One of the best passers Chiawana has ever seen, Cooper Dewitt has been preparing for years to lead the Riverhawks deep into March

PASCO — Cooper Dewitt can rattle off good experiences hitting big shots with the game on the line — most recently a game-winning 3 earlier this season — but to understand the Chiawana senior, it’s necessary to hear about one particular bad one.

It was Dewitt’s first game as a varsity athlete for Chiawana, and he’d already missed every single shot he’d taken that night (“I was like 0 for 12,” he estimates). Then he found himself with the ball in his hands, with the game the line on Davis’ home floor. 

And he missed.

“I was wide open,” Dewitt said. “Should have made it.”

In retrospect, the now-6-foot-6 floor general and unanimously-selected captain for Chiawana believes missing that shot was the best thing that could have happened to him, because the lessons he took from it are plentiful. All contributed to his jack-of-all trades role on the court for the No. 6 Riverhawks (17-1, 13-1 4A MCC), as he steadily blossoms into one of the most impactful players across the state, someone who head coach Chad Herron considers “one of the better passers I’ve ever coached.”

“He’s an extension of our coaching staff,” Herron said.

Herron, the longtime Riverhawks coach (and a sharpshooter in his own day, Dewitt attests) used it as a teaching lesson for the budding leader. 

“He told me if you want to be a good shooter, you’ve got to have a quick memory and let that go and we’re onto the next game and onto the next play,” Dewitt said.

But perhaps more important to his eventual role as team captain, the moments following the shot were when Dewitt learned what true leadership looked like.

Dewitt rises to block a shot during the Riverhawks’ 84-70 win over Kennewick on Jan. 10. (Andy Buhler / Scorebook Live)

He credited upperclassmen from years past — namely Austin Penny, Simon Lopez and Matthew Kroner — for carving in him admirable leadership habits. They would talk to him throughout practice and games to tell him when he was doing something right or wrong. At first, Dewitt says he bristled at the communication, but now as a senior, he’s grown to appreciate what they did for him.

That’s why when he speaks from a place of authority and leadership now, he makes sure his younger teammates understand why he’s doing it — to pay it forward.

“All of us are like brothers, so they know,” Dewitt said, “but high school goes by fast, it’s going to be their senior year in the blink of an eye and they’re going to be like, ‘yeah, he was right.’

“I always knew these kids are younger, they’re going to be in my shoes next year, I want to get them ready just the way my seniors got me ready.”

The Riverhawks had two seniors last season, and a promising young core comprised of Dewitt and sophomores Kobe Young, Taylor Perez and Jayden Martinez. When it came time to step into that leadership role as a senior, Dewitt didn’t have to learn how to be a leader. It was already taught to him.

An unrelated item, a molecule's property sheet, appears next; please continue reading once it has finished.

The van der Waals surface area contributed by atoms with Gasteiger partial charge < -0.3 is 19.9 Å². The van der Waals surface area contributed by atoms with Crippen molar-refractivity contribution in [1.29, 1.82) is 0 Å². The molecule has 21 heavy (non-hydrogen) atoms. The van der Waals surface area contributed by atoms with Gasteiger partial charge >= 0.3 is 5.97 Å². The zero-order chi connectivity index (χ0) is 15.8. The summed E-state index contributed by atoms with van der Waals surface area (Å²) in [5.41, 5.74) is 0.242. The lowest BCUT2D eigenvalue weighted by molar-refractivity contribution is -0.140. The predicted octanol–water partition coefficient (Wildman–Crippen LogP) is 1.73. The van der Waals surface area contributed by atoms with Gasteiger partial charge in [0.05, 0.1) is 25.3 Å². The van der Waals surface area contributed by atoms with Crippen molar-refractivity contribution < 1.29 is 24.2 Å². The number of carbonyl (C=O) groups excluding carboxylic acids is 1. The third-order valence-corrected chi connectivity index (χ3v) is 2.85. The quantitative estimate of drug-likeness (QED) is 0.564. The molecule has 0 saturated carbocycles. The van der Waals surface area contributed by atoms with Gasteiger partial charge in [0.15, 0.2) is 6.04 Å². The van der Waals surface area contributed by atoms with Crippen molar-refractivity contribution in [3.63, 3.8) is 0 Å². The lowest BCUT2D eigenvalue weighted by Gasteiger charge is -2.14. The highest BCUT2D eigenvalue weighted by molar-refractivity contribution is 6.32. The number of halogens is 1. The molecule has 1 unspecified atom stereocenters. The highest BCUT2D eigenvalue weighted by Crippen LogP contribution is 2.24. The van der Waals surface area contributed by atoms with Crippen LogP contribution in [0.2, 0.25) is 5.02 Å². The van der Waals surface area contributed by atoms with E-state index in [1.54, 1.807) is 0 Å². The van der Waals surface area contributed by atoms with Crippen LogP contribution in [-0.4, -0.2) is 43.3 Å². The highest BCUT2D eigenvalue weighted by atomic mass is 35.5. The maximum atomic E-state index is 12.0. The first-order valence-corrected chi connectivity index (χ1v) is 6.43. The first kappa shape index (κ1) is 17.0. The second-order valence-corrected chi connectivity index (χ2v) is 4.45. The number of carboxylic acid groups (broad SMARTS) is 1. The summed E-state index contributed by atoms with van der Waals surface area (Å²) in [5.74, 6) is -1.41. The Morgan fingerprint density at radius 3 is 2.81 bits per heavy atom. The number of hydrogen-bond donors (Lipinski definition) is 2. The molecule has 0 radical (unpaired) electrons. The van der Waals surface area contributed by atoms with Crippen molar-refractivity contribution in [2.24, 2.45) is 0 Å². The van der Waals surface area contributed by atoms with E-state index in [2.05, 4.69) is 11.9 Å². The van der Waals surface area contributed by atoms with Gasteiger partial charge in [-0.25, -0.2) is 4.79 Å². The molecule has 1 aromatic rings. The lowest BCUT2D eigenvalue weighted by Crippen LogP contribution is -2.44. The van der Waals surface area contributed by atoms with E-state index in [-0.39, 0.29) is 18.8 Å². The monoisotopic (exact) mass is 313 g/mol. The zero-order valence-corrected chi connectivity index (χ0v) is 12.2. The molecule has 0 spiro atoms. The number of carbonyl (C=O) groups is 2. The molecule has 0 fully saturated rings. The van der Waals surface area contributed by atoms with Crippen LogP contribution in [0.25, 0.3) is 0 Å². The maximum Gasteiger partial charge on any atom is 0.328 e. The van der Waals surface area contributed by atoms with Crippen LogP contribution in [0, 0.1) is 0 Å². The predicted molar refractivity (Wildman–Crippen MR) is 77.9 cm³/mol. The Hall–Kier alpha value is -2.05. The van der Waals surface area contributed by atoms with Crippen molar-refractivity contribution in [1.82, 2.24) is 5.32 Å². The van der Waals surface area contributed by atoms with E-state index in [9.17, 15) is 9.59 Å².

And much of his leadership can be learned by just watching him play. Dewitt is averaging 14.6 points, more than six rebounds, nearly seven assists, more than three steals and two blocks per game, with an assist-to-turnover ratio of 3-1. With Kroner, last year’s post presence, graduated, Dewitt is more of a threat attacking the basket and has a reliable post-up game.

It’s garnered him college looks his senior year, though no offers yet. Central Washington, Western Washington, Seattle Pacific and Whitworth have all expressed interest, among several junior colleges. 

But Dewitt’s focus is squarely on this season, as the Riverhawks position themselves as a legitimate 4A contender, a year after being knocked out of the regional round by Puyallup.  

Dewitt feels the same way about the round of 16 loss last season as he does to the missed game-winner in his varsity debut. 

It’s fuel. A learning experience.

And a moment Dewitt is determined to supersede this postseason now that the Riverhawks have secured the No. 1 seed in the 4A MCC/GSL district IV tournament, and this week welcomed back Young, the 6-foot-5 all-MCC first team selection, from a fractured foot.

“(Last season’s loss) showed us how much better we had to get, how much more work we had to get and we just got a taste of state, so we know what we’ve got to do now,” he said.

Oh, and his late-game prowess? He’s come full circle. On Jan. 7, Dewitt sunk Walla Walla on a last-second 3-pointer.

“My teammates put me in a perfect position for it,” he said. “We got the stops we needed to, Seth (Schmidt) hit a big 3, on a good pass from Taylor and it was just a play that needed to happen for us to come out successful.”

Andy Buhler is a reporter forScorebook Live Washington. Hear him weekly on theScorebook Live Today podcast, follow him on Twitter@AndyBuhler; email at andy@scorebooklive.com.

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